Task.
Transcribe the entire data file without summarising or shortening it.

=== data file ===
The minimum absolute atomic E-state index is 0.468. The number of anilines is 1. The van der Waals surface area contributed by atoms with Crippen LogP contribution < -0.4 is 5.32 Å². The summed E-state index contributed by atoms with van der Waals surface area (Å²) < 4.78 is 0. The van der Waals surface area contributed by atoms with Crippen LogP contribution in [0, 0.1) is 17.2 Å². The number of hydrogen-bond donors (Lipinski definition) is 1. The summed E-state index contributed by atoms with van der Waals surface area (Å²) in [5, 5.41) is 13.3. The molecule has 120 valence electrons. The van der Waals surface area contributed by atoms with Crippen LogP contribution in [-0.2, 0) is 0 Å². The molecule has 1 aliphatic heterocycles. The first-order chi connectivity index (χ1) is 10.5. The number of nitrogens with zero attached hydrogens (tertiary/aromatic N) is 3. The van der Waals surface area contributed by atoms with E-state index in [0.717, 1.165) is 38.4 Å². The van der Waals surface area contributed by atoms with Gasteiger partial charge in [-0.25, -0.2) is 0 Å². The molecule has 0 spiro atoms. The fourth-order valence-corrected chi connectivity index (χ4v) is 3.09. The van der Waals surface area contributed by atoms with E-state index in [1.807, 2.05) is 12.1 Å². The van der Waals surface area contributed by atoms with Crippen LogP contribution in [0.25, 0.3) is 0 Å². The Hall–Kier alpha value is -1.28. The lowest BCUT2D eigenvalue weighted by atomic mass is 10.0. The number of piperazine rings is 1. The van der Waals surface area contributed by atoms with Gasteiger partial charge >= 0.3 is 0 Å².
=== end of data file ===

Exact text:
The minimum absolute atomic E-state index is 0.468. The number of anilines is 1. The van der Waals surface area contributed by atoms with Crippen LogP contribution < -0.4 is 5.32 Å². The summed E-state index contributed by atoms with van der Waals surface area (Å²) < 4.78 is 0. The van der Waals surface area contributed by atoms with Crippen LogP contribution in [0, 0.1) is 17.2 Å². The number of hydrogen-bond donors (Lipinski definition) is 1. The summed E-state index contributed by atoms with van der Waals surface area (Å²) in [5, 5.41) is 13.3. The molecule has 120 valence electrons. The van der Waals surface area contributed by atoms with Crippen LogP contribution in [-0.2, 0) is 0 Å². The molecule has 1 aliphatic heterocycles. The first-order chi connectivity index (χ1) is 10.5. The number of nitrogens with zero attached hydrogens (tertiary/aromatic N) is 3. The van der Waals surface area contributed by atoms with E-state index in [0.717, 1.165) is 38.4 Å². The van der Waals surface area contributed by atoms with Gasteiger partial charge in [-0.25, -0.2) is 0 Å². The molecule has 0 spiro atoms. The fourth-order valence-corrected chi connectivity index (χ4v) is 3.09. The van der Waals surface area contributed by atoms with E-state index in [1.807, 2.05) is 12.1 Å². The van der Waals surface area contributed by atoms with Crippen LogP contribution in [0.25, 0.3) is 0 Å². The Hall–Kier alpha value is -1.28. The lowest BCUT2D eigenvalue weighted by atomic mass is 10.0. The number of piperazine rings is 1. The van der Waals surface area contributed by atoms with Gasteiger partial charge >= 0.3 is 0 Å².